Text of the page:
The life you steal may be your own

Sometimes I try to steal a life. Mostly I don’t hurt anybody in the process.

via Flickr (http://bit.ly/1Libsgv)

The last life I tried to steal was a well-off San Francisco homeowner. The apartment across the street was for sale--$1.3 million for two bedrooms and a view. My husband and I walked up the stairs, taking off our shoes and putting on the little shower-cap looking foot covers at the top. We went into every room and talked about what we liked and didn’t like; what we would change. We loved the kitchen. We didn’t love that the toilet was in a separate water closet across the hall. I loved the bathtub. Zack didn’t love that the shower head wasn’t mounted.

I guess we’re all strangers to other people’s lives, and sometimes to our own. But in the lives I steal, I never bite my nails.

In high school, I stole the lives of people who weren’t anxious. People who were louder, funnier, less scared. In college I was pretty happy, and went maybe two and a half years without stealing a life. If I think back to elementary school, I remember willing myself into other lives almost every day. That was before I knew what anxiety was.

Almost anything I can say about anxiety I can also say about life. Anxiety makes you a stranger paying rent to live in your mind; but life can do that, too. I suppose the more precise thing to say is that for an anxious person, the reality presented by anxiety lines up exactly with the reality presented by life. They are the same thing, so to escape one is to escape the other. That’s why stealing a life is so attractive when you are an anxious person — you can spirit yourself away into another story entirely, borrow confidence, replace your bad habits with someone else’s good ones. Sure, you’re comparing the worst of your insides with the best of their outsides. But it feels good.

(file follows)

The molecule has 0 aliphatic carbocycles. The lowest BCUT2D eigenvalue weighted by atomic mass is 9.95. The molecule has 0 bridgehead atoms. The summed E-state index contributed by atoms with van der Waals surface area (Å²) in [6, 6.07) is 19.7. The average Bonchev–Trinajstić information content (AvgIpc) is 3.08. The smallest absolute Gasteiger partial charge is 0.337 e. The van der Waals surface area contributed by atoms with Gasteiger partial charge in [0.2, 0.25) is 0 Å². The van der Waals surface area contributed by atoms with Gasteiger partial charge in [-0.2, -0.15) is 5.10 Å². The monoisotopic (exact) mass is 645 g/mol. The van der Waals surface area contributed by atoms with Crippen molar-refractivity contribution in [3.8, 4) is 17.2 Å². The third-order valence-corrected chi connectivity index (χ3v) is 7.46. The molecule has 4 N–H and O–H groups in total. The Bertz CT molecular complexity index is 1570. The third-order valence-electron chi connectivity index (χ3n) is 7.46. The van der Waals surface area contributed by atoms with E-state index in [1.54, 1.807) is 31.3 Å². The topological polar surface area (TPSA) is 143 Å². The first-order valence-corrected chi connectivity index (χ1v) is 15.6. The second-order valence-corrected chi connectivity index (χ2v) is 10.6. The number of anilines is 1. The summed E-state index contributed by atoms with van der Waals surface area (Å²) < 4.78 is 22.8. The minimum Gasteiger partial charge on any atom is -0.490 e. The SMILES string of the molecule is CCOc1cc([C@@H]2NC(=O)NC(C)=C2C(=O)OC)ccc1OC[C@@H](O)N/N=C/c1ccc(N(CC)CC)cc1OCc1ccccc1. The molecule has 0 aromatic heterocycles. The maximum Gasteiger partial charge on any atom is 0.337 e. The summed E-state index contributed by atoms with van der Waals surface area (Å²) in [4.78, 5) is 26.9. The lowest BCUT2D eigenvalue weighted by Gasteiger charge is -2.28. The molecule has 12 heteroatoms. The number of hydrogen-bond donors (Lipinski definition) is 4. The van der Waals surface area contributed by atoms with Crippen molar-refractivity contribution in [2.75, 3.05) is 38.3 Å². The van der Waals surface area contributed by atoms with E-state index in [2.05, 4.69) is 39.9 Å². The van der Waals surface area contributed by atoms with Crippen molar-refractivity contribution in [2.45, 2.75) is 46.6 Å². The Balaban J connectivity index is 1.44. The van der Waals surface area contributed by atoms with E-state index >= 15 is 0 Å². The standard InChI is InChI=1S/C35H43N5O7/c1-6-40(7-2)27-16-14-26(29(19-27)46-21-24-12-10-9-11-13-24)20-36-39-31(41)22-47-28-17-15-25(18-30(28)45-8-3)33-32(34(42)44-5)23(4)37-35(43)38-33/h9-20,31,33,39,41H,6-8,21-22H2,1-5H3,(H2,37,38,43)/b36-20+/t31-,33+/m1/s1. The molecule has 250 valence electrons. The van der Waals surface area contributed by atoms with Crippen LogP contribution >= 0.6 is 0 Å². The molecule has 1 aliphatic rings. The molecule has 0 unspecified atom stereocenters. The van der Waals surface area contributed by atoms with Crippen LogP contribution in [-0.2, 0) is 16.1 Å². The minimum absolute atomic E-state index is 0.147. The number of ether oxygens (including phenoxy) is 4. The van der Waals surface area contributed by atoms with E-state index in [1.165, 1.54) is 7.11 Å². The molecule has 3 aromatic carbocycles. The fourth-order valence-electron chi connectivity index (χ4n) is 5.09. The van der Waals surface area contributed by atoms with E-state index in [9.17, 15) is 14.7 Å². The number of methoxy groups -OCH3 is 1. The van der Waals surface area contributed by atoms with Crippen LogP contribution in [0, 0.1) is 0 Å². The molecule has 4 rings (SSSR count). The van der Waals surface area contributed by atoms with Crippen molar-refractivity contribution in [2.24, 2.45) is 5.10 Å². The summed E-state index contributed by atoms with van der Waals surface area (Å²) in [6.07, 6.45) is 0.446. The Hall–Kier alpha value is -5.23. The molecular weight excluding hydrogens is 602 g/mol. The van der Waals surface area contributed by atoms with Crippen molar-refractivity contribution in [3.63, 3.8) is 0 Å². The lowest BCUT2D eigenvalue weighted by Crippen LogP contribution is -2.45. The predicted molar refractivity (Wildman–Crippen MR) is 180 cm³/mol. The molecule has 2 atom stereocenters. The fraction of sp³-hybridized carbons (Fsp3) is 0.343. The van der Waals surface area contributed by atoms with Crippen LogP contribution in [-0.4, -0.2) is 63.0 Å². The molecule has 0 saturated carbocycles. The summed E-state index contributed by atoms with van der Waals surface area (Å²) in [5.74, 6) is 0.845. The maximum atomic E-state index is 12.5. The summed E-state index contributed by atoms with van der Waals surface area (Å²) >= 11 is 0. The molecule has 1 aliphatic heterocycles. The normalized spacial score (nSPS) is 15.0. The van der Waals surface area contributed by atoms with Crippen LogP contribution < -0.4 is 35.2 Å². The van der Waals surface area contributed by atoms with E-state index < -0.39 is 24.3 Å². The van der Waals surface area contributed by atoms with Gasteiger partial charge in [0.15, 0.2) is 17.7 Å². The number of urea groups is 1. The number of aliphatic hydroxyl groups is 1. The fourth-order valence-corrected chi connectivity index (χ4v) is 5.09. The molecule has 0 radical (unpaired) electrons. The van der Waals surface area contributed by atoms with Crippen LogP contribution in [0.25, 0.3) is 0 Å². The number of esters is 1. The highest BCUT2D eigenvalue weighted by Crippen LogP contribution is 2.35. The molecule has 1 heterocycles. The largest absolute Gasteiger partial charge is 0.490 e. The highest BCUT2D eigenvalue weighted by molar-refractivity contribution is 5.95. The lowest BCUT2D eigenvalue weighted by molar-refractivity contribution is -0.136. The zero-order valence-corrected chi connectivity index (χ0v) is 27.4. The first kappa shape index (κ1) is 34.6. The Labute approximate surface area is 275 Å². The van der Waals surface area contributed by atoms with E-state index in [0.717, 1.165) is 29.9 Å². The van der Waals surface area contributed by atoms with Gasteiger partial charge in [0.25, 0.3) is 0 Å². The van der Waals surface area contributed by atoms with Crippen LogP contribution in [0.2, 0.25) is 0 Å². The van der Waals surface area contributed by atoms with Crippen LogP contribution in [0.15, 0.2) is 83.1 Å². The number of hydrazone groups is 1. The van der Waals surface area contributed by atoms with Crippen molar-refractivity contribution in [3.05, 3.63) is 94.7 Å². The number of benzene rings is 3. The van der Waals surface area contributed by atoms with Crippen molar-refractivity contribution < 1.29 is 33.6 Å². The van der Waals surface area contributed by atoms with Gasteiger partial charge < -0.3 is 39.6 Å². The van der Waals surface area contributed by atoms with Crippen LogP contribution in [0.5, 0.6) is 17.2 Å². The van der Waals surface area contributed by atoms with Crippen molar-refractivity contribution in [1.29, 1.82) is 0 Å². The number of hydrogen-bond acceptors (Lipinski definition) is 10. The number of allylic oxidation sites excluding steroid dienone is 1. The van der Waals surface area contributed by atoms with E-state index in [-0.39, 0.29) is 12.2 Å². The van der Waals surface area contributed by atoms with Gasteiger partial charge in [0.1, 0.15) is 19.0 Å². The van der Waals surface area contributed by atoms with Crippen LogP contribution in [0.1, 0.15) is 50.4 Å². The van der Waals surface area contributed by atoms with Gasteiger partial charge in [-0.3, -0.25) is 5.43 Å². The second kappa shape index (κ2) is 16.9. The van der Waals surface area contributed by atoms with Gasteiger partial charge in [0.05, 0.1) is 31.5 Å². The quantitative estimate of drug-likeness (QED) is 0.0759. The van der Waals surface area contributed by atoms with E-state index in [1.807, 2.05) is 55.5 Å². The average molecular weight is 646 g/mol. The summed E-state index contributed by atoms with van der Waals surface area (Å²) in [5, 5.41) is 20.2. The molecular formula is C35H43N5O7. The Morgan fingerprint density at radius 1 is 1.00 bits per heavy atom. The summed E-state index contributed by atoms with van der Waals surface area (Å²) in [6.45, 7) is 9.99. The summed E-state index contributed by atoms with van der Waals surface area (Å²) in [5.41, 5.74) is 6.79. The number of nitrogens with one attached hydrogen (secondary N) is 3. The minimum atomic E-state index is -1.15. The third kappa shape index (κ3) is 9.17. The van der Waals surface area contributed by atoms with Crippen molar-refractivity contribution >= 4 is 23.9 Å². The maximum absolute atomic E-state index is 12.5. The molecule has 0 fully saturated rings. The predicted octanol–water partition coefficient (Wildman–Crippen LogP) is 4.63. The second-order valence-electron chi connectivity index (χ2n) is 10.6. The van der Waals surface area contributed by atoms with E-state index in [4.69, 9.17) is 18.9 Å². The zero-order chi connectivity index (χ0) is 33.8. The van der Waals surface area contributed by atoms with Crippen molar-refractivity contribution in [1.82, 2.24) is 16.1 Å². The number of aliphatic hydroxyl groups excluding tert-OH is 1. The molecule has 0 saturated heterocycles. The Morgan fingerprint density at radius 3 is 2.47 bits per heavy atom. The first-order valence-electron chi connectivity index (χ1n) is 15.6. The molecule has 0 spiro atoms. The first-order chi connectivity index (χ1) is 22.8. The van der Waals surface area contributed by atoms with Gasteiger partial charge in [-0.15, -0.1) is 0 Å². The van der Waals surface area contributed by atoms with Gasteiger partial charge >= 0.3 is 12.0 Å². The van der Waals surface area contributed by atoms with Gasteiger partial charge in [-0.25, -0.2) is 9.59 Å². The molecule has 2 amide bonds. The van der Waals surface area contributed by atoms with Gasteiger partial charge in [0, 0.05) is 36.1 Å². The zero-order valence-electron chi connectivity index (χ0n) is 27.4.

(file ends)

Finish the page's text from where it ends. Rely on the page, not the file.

I never steal the life of someone with less than me. I only compare up. “Up.” Which might be part of the problem.

It can be really fun to steal a life! Like right now, I am sitting outside at a coffee shop in San Francisco (outside! in June!), drinking semi-cold coffee, pretending I am a writer. There is scarlet bougainvillea growing so heavy it’s about to fall over across the street, and next to me, a woman with two dogs, a cup of tea, and a camera. She hasn’t taken a single picture the whole time we’ve been here. Two blocks away is the San Francisco Mission, and a mailwoman just came by to buy a couple of pastries. “Good, huh?” she said to the woman behind the counter. This is a nice life. I think I’ll keep it for a while.

The stealing is mostly an escape, though. I have to remember that, because I’m tempted to steal every day. My default would be toward the “half-known life” that surrounds my heart, like the one Herman Melville wrote about in Moby-Dick. I read it for the first time in high school, in an English class with a teacher who sucked at his teeth when he was thinking hard, and even then I knew that’s what I would settle for most days. Nothing ventured, nothing gained, so the saying goes, but I don’t want to venture. Venturing is terrifying.

I might steal the life of a prince next. Or a stunt double, or a pastor, or the woman across 16th Street who is watering the flowers in her window bed. Anyone who doesn’t bite their nails. Anyone who isn’t scared.